Official book description:
Galaxy “Alex” Stern is the most unlikely member of Yale’s freshman class. Raised in the Los Angeles hinterlands by a hippie mom, Alex dropped out of school early and into a world of shady drug dealer boyfriends, dead-end jobs, and much, much worse. By age twenty, in fact, she is the sole survivor of a horrific, unsolved multiple homicide. Some might say she’s thrown her life away. But at her hospital bed, Alex is offered a second chance: to attend one of the world’s most elite universities on a full ride. What’s the catch, and why her?
Still searching for answers to this herself, Alex arrives in New Haven tasked by her mysterious benefactors with monitoring the activities of Yale’s secret societies. These eight windowless “tombs” are well-known to be haunts of the future rich and powerful, from high-ranking politicos to Wall Street and Hollywood’s biggest players. But their occult activities are revealed to be more sinister and more extraordinary than any paranoid imagination might conceive.
Leigh Bardugo has become a popular name in YA fantasy, with her Grisha trilogy, the duology Six of Crows, as well as the Nikolai duology (which is still incomplete). This is her attempt of paranormal fantasy aimed at adults, and in case the black and grey cover left you in any doubt, it doesn’t take long before the reader is made very aware that this book is “not for kids”. Our protagonist, Galaxy “Alex” Stern has the rather unusual ability to see ghosts, which has mostly been a horrible burden throughout her life so far, making her a seemingly mentally unstable outcast who ended up hanging with the wrong crowd and numbing her senses with drugs just to get some peace.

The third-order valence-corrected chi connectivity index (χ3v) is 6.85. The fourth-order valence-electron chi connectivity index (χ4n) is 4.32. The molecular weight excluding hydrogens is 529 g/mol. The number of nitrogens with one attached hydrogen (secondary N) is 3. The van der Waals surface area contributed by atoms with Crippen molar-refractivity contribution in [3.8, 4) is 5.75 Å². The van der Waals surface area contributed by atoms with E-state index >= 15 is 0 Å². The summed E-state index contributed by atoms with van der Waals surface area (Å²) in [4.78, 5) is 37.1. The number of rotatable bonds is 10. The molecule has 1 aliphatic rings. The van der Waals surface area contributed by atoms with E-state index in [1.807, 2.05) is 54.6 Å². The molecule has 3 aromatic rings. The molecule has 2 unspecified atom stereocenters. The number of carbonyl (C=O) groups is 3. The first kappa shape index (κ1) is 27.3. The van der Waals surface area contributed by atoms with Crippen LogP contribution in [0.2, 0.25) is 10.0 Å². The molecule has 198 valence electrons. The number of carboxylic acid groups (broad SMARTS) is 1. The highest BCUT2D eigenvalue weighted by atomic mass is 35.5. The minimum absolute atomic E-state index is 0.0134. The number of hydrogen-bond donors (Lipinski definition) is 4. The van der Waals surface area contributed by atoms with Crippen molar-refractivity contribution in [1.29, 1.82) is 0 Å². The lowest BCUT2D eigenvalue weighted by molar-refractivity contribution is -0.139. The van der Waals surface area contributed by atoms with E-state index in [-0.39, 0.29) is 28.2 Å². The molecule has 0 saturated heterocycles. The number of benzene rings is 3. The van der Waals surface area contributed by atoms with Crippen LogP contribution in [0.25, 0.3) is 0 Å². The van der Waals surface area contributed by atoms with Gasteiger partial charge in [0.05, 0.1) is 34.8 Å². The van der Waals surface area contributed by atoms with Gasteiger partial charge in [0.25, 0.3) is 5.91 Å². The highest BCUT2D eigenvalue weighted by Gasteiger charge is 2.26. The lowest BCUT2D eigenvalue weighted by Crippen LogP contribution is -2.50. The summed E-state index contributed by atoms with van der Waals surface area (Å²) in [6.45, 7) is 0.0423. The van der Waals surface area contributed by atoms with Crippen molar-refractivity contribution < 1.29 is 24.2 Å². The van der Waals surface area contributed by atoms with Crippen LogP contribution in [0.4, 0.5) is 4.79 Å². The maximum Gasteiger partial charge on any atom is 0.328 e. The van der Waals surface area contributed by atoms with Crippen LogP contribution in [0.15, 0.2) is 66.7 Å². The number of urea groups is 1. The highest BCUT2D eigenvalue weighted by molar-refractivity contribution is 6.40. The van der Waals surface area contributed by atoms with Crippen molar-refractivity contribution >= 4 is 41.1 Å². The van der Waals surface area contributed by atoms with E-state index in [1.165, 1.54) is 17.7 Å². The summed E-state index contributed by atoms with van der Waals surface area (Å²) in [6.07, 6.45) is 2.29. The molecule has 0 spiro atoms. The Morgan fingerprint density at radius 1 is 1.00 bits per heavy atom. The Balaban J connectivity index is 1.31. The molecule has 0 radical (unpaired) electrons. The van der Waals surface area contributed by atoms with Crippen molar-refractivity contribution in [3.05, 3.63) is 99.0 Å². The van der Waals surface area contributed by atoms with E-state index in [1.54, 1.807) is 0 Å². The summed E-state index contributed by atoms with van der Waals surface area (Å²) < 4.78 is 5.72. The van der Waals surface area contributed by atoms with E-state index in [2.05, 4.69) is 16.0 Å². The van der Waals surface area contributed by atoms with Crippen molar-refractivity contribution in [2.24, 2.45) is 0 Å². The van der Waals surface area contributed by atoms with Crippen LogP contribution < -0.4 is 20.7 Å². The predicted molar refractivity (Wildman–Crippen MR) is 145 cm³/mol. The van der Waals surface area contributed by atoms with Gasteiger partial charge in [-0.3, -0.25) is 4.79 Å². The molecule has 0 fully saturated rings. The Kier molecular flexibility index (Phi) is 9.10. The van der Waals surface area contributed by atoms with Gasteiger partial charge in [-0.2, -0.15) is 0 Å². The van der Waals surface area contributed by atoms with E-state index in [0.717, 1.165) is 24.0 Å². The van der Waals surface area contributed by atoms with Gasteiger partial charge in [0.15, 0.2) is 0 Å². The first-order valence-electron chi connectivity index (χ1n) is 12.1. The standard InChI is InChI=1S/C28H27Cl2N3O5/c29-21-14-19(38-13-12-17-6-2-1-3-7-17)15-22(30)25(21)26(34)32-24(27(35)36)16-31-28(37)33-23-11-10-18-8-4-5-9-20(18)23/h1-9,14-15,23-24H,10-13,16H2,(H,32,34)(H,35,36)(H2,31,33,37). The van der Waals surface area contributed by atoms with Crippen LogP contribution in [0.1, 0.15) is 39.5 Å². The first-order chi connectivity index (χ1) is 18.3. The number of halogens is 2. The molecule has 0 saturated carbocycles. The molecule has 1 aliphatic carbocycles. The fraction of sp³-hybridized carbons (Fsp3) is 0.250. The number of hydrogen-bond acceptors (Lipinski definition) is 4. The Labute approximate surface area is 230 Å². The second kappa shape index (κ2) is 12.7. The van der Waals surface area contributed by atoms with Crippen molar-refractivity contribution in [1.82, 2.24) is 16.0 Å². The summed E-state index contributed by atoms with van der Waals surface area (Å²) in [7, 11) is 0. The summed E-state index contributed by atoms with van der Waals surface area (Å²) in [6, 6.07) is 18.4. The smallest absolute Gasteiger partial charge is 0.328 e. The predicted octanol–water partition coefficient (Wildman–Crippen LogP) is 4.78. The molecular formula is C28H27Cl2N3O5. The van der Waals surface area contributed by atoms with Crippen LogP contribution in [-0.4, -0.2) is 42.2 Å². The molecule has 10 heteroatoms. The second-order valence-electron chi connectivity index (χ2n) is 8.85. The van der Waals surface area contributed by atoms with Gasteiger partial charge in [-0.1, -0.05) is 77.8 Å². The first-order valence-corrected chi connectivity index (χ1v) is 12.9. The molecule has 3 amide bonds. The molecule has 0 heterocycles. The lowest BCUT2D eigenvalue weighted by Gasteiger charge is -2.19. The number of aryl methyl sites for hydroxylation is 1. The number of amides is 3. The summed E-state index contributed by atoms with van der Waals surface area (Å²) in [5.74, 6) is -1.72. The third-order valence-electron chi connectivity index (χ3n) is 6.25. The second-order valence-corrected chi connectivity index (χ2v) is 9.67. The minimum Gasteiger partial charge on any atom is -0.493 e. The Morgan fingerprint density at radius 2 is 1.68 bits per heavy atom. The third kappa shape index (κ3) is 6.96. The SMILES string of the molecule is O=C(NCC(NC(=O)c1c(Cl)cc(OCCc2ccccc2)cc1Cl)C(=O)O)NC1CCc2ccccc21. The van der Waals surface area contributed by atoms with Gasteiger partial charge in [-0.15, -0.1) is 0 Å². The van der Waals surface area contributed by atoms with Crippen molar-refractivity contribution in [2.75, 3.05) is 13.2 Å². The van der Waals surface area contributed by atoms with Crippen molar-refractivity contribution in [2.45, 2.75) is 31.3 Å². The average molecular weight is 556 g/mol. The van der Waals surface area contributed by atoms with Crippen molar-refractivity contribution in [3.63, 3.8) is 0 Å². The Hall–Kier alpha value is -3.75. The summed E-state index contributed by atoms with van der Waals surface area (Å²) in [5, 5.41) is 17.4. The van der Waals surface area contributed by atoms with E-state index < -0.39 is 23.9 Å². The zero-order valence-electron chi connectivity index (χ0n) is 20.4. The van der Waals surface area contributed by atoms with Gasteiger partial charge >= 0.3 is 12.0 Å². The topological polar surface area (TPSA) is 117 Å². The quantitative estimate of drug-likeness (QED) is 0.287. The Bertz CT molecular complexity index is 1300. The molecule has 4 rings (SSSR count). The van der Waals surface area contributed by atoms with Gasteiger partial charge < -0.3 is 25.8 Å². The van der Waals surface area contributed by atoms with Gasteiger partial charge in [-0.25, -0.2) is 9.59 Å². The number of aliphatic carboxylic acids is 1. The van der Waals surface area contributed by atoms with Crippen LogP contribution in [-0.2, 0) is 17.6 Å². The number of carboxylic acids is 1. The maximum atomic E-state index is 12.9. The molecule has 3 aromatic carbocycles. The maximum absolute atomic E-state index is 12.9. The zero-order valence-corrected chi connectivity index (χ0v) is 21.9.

Nevertheless, the sole survivor of a horrible multiple homicide in a sketchy drug den, Alex is given the opportunity to come to prestigious Yale, precisely because her ability to see and sense ghosts is useful to those in power there. There are nine secret magical societies at the university, and Alex is a member of Lethe, the one that “polices” the others. It’s also the smallest of the societies, with hardly any members. The senior member, who trains the younger one, is known as Virgil. The younger member is Dante. Alex is the Dante to Daniel “Darlington” Arlington’s Virgil, and they don’t exactly have the warmest or friendliest of relationships. Unlike Alex, Darlington has to drink a special potion to see ghosts. The potion is both foul-tasting and can be lethal if over-used. There’s also the fact that Darlington seems to come from a privileged and wealthy background, while Alex was pretty much literally living on the streets before she got the chance to come to Yale. There’s also Dawes, the shy research assistant who seems infatuated with Darlington and rather hostile towards Alex.
Full review on my blog. Also, yay for finally reaching my half Cannonball, more than three months after I finished the book in question.